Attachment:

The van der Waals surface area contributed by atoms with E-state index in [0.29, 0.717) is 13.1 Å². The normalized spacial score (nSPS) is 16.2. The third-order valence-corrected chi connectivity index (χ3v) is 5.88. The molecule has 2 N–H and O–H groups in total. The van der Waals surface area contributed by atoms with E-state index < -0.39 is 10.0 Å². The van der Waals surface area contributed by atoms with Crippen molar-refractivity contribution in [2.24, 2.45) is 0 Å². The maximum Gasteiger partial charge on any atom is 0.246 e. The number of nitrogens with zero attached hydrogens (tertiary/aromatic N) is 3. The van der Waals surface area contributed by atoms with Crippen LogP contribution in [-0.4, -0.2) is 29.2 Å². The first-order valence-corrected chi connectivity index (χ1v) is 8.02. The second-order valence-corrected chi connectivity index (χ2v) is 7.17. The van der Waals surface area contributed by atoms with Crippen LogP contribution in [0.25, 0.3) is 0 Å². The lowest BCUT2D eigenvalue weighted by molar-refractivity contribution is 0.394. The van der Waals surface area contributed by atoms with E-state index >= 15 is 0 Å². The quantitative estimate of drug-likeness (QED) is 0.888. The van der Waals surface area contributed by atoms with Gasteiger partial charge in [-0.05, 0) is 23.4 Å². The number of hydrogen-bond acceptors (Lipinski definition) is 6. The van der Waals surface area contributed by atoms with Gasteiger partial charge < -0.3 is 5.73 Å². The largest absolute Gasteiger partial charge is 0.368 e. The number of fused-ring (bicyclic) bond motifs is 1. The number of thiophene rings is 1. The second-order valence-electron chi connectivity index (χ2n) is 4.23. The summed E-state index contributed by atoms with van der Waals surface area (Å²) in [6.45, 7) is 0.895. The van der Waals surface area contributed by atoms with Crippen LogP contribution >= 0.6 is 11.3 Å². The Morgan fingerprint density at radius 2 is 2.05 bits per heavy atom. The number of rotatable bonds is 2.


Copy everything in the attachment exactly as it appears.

The van der Waals surface area contributed by atoms with E-state index in [0.29, 0.717) is 13.1 Å². The normalized spacial score (nSPS) is 16.2. The third-order valence-corrected chi connectivity index (χ3v) is 5.88. The molecule has 2 N–H and O–H groups in total. The van der Waals surface area contributed by atoms with E-state index < -0.39 is 10.0 Å². The van der Waals surface area contributed by atoms with Crippen molar-refractivity contribution in [2.24, 2.45) is 0 Å². The maximum Gasteiger partial charge on any atom is 0.246 e. The number of nitrogens with zero attached hydrogens (tertiary/aromatic N) is 3. The van der Waals surface area contributed by atoms with Crippen LogP contribution in [-0.4, -0.2) is 29.2 Å². The first-order valence-corrected chi connectivity index (χ1v) is 8.02. The second-order valence-corrected chi connectivity index (χ2v) is 7.17. The van der Waals surface area contributed by atoms with Crippen LogP contribution in [0.25, 0.3) is 0 Å². The lowest BCUT2D eigenvalue weighted by molar-refractivity contribution is 0.394. The van der Waals surface area contributed by atoms with E-state index >= 15 is 0 Å². The quantitative estimate of drug-likeness (QED) is 0.888. The van der Waals surface area contributed by atoms with Gasteiger partial charge in [-0.05, 0) is 23.4 Å². The number of hydrogen-bond acceptors (Lipinski definition) is 6. The van der Waals surface area contributed by atoms with Gasteiger partial charge < -0.3 is 5.73 Å². The largest absolute Gasteiger partial charge is 0.368 e. The number of fused-ring (bicyclic) bond motifs is 1. The number of thiophene rings is 1. The second-order valence-electron chi connectivity index (χ2n) is 4.23. The summed E-state index contributed by atoms with van der Waals surface area (Å²) in [6.45, 7) is 0.895. The van der Waals surface area contributed by atoms with Crippen LogP contribution >= 0.6 is 11.3 Å². The Morgan fingerprint density at radius 2 is 2.05 bits per heavy atom. The number of rotatable bonds is 2.